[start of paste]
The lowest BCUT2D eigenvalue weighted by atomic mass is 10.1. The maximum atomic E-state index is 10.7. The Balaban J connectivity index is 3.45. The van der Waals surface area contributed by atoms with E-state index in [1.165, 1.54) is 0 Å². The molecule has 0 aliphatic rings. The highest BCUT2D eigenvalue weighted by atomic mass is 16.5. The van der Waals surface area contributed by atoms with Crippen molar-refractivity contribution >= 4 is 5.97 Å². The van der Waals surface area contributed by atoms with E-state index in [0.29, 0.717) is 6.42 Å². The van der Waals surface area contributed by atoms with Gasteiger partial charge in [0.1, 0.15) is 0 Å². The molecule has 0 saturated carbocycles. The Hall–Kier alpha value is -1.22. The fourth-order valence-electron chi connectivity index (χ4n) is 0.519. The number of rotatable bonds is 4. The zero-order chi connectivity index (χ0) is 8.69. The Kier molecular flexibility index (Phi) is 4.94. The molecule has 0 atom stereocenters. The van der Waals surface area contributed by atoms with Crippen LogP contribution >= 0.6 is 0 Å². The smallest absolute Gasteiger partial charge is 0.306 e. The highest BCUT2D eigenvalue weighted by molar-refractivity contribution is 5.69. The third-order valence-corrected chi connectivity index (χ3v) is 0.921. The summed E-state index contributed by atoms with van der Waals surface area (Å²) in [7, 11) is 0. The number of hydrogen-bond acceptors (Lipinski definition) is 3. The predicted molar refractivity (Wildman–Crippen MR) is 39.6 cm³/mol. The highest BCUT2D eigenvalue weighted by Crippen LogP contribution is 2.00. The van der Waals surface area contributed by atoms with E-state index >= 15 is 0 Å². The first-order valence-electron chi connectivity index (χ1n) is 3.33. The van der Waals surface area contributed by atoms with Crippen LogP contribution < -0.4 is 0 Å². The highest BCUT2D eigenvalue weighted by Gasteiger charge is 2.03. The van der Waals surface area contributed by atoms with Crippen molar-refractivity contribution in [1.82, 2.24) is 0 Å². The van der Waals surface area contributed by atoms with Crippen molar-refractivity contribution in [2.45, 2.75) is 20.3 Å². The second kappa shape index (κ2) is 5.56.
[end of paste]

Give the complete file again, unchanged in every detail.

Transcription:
The lowest BCUT2D eigenvalue weighted by atomic mass is 10.1. The maximum atomic E-state index is 10.7. The Balaban J connectivity index is 3.45. The van der Waals surface area contributed by atoms with E-state index in [1.165, 1.54) is 0 Å². The molecule has 0 aliphatic rings. The highest BCUT2D eigenvalue weighted by atomic mass is 16.5. The van der Waals surface area contributed by atoms with Crippen molar-refractivity contribution >= 4 is 5.97 Å². The van der Waals surface area contributed by atoms with E-state index in [0.29, 0.717) is 6.42 Å². The van der Waals surface area contributed by atoms with Gasteiger partial charge in [0.1, 0.15) is 0 Å². The molecule has 0 saturated carbocycles. The Hall–Kier alpha value is -1.22. The fourth-order valence-electron chi connectivity index (χ4n) is 0.519. The number of rotatable bonds is 4. The zero-order chi connectivity index (χ0) is 8.69. The Kier molecular flexibility index (Phi) is 4.94. The molecule has 0 atom stereocenters. The van der Waals surface area contributed by atoms with Crippen LogP contribution >= 0.6 is 0 Å². The smallest absolute Gasteiger partial charge is 0.306 e. The highest BCUT2D eigenvalue weighted by molar-refractivity contribution is 5.69. The third-order valence-corrected chi connectivity index (χ3v) is 0.921. The summed E-state index contributed by atoms with van der Waals surface area (Å²) in [7, 11) is 0. The number of hydrogen-bond acceptors (Lipinski definition) is 3. The predicted molar refractivity (Wildman–Crippen MR) is 39.6 cm³/mol. The highest BCUT2D eigenvalue weighted by Crippen LogP contribution is 2.00. The van der Waals surface area contributed by atoms with E-state index >= 15 is 0 Å². The first-order valence-electron chi connectivity index (χ1n) is 3.33. The van der Waals surface area contributed by atoms with Crippen LogP contribution < -0.4 is 0 Å². The highest BCUT2D eigenvalue weighted by Gasteiger charge is 2.03. The van der Waals surface area contributed by atoms with Crippen molar-refractivity contribution in [1.82, 2.24) is 0 Å². The van der Waals surface area contributed by atoms with Crippen molar-refractivity contribution in [2.45, 2.75) is 20.3 Å². The second kappa shape index (κ2) is 5.56.